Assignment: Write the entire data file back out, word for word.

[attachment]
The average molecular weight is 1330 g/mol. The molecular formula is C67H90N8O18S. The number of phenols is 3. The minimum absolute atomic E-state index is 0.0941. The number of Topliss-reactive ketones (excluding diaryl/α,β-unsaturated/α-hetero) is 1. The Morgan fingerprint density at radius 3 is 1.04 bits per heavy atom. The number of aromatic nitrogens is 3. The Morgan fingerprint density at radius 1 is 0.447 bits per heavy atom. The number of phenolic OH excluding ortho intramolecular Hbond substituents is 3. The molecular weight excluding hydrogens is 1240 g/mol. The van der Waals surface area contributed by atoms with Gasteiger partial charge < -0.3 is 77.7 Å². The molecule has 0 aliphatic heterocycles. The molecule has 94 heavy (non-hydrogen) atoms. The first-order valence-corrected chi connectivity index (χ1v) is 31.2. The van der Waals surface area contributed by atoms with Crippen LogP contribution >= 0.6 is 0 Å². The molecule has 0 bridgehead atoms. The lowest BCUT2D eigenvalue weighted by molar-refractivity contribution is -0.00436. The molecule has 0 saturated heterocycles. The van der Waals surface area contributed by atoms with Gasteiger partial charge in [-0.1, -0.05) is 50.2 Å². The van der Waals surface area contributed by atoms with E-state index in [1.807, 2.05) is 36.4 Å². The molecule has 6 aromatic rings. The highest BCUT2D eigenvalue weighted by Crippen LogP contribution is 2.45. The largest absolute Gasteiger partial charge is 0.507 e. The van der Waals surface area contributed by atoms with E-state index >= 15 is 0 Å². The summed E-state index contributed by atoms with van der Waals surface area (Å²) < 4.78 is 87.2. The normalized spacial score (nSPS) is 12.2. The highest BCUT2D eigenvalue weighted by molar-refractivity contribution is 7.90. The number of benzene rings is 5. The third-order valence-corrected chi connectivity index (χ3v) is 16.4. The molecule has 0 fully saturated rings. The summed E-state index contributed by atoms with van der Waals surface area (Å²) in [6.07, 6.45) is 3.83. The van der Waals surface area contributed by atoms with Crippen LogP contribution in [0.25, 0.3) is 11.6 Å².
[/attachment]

The average molecular weight is 1330 g/mol. The molecular formula is C67H90N8O18S. The number of phenols is 3. The minimum absolute atomic E-state index is 0.0941. The number of Topliss-reactive ketones (excluding diaryl/α,β-unsaturated/α-hetero) is 1. The Morgan fingerprint density at radius 3 is 1.04 bits per heavy atom. The number of aromatic nitrogens is 3. The Morgan fingerprint density at radius 1 is 0.447 bits per heavy atom. The number of phenolic OH excluding ortho intramolecular Hbond substituents is 3. The molecular weight excluding hydrogens is 1240 g/mol. The van der Waals surface area contributed by atoms with Gasteiger partial charge < -0.3 is 77.7 Å². The molecule has 0 aliphatic heterocycles. The molecule has 94 heavy (non-hydrogen) atoms. The first-order valence-corrected chi connectivity index (χ1v) is 31.2. The van der Waals surface area contributed by atoms with Crippen LogP contribution >= 0.6 is 0 Å². The molecule has 0 bridgehead atoms. The lowest BCUT2D eigenvalue weighted by molar-refractivity contribution is -0.00436. The molecule has 0 saturated heterocycles. The van der Waals surface area contributed by atoms with Gasteiger partial charge in [-0.1, -0.05) is 50.2 Å². The van der Waals surface area contributed by atoms with E-state index in [1.807, 2.05) is 36.4 Å². The molecule has 6 aromatic rings. The highest BCUT2D eigenvalue weighted by Crippen LogP contribution is 2.45. The largest absolute Gasteiger partial charge is 0.507 e. The van der Waals surface area contributed by atoms with E-state index >= 15 is 0 Å². The summed E-state index contributed by atoms with van der Waals surface area (Å²) < 4.78 is 87.2. The normalized spacial score (nSPS) is 12.2. The highest BCUT2D eigenvalue weighted by molar-refractivity contribution is 7.90. The number of benzene rings is 5. The third-order valence-corrected chi connectivity index (χ3v) is 16.4. The molecule has 0 fully saturated rings. The summed E-state index contributed by atoms with van der Waals surface area (Å²) in [6.07, 6.45) is 3.83. The van der Waals surface area contributed by atoms with Crippen LogP contribution in [0.25, 0.3) is 11.6 Å².